granting said participant control of said editing system if said event handler is empty and if said participant can gain control as an active participant.

5. An event handler for controlling a computer conferencing system for conferencing an application, which computer conferencing system includes a plurality of networked computer terminals with displays sharing the same view during conferencing and each said networked computer terminal having associated therewith an application shell, which interacts with said event handler, and an application nucleus, which interacts with said application shell and a conferencing participant using said networked computer terminal, comprising:

means for modifying a call function within said application thereby enabling said event handler to intercept and use any calls issued between said application and each participant;
means for defining a participant event handler data block for each participant, which participant event handler data block allows each participant to interact with said application;
means for defining an input focus pointer, which assigns exclusive control of said conferenced application to a designated participant who is an active participant;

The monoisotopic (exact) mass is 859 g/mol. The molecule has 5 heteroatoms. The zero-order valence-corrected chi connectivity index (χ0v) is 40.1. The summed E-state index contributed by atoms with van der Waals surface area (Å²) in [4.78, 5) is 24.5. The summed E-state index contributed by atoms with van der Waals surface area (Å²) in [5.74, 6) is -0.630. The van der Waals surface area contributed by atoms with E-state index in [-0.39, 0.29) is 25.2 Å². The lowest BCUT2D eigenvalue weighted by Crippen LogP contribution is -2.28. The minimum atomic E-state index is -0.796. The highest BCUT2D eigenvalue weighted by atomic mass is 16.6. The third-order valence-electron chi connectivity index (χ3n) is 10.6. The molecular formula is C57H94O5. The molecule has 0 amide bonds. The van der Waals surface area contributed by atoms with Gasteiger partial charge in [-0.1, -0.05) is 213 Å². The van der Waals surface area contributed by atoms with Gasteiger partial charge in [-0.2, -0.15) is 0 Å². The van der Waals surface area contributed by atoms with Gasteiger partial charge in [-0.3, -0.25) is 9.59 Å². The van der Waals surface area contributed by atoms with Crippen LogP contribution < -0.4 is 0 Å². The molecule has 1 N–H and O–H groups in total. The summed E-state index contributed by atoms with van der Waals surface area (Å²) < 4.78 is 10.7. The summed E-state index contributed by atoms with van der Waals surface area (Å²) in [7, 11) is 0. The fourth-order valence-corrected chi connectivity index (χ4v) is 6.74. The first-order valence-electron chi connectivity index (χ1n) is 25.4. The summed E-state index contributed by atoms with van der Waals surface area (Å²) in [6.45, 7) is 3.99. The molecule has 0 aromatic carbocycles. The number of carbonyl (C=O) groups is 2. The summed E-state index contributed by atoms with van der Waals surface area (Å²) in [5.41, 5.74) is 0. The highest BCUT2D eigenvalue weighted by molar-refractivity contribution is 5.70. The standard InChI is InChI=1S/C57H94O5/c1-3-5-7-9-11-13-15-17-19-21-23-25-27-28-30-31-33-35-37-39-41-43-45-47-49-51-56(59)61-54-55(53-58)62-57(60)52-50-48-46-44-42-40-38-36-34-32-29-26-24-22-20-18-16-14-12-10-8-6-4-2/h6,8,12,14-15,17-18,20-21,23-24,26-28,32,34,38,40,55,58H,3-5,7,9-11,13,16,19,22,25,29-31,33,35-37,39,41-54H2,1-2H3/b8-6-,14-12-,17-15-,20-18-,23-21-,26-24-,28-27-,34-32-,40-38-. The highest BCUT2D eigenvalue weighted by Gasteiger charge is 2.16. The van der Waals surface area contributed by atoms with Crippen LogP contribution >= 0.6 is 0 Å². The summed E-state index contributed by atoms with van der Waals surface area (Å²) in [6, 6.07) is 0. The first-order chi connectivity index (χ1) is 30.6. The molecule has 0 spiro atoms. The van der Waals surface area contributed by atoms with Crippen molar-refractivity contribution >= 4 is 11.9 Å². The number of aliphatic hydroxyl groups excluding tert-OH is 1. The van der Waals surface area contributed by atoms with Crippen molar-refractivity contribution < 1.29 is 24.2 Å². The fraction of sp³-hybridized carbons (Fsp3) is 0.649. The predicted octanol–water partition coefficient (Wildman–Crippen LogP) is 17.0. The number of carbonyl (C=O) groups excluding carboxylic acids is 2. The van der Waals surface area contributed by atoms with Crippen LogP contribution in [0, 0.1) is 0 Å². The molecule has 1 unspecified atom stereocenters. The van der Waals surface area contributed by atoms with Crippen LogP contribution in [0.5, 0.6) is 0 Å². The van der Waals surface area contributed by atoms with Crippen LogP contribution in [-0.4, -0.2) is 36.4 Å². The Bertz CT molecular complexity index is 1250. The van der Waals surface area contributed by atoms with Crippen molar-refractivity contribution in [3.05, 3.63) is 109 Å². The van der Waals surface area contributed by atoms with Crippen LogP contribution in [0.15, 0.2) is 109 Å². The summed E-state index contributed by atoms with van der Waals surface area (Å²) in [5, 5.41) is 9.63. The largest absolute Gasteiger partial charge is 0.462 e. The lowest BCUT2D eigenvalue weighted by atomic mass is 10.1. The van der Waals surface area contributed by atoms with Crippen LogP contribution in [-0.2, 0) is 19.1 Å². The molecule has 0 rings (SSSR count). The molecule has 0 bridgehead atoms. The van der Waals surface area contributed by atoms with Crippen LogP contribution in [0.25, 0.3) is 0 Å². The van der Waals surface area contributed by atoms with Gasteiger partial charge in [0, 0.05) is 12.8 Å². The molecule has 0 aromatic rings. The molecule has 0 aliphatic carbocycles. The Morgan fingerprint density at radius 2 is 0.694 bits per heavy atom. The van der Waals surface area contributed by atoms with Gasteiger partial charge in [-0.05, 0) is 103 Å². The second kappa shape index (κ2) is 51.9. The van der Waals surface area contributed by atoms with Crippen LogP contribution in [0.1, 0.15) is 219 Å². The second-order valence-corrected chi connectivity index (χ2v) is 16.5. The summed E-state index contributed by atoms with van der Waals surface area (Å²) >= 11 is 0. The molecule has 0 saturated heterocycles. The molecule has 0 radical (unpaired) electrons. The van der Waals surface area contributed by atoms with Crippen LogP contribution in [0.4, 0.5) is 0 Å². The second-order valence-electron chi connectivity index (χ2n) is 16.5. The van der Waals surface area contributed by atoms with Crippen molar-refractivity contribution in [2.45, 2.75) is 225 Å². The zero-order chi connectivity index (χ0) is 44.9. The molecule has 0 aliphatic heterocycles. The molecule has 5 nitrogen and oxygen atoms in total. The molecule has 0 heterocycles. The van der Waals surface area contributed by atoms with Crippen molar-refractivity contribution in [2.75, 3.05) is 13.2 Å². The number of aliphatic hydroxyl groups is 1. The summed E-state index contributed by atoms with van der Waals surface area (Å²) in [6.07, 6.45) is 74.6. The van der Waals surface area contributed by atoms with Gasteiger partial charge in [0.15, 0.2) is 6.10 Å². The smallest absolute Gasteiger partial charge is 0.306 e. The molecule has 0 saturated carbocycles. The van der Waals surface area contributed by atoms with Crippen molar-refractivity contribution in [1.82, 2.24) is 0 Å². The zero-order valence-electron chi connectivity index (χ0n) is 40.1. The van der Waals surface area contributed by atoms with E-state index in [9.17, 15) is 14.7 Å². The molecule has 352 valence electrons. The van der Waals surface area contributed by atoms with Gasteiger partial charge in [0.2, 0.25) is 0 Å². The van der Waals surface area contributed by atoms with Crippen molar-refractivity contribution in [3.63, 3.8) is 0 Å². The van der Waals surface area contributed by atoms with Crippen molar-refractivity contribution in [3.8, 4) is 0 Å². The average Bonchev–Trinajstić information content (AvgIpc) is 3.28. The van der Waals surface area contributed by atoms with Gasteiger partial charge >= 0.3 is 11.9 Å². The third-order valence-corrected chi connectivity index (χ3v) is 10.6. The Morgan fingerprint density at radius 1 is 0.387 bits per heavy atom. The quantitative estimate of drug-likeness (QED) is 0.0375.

means for transferring control of said conferenced application to another participant based on calls sent by said other participant to said data block while ignoring calls from any participant determined to be a non-active participant wherein any participant may view the conferenced application but only active participants can gain control of said input focus.

6. The event handler according to claim 5 wherein said transferring means further comprises:

means for determining which participant sent input data, thereby requesting control of said conferenced application;
means for determining if said participant sending said input data requesting control of said conferenced application can receive control of said conferenced and discarding said call if said participant sending said call cannot receive control; and
means for enqueueing said input data requesting control for execution by said conferenced application.

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Patent History

Patent number: 5557725
Type: Grant
Filed: Feb 13, 1995
Date of Patent: Sep 17, 1996
Assignee: International Business Machines Corporation (Armonk, NY)
Inventors: Catherine M. Ansberry (Redmond, WA), Jay D. Freer (Bellevue, WA), Todd W. Fuqua (Redmond, WA), Erik P. Mesterton (Redmond, WA), Catherine A. Stillwagon (Saddle River, NJ), Ching-Yun Yang (Austin, TX)
Primary Examiner: Mark K. Zimmerman
Assistant Examiner: Joseph H. Feild
Attorneys: Ingrid M. Foerster, Keith L. Hargrove, Andrew J. Dillon
Application Number: 8/387,500

Classifications

Current U.S. Class: 395/153; 395/20004; 379/202
International Classification: G06F 15177;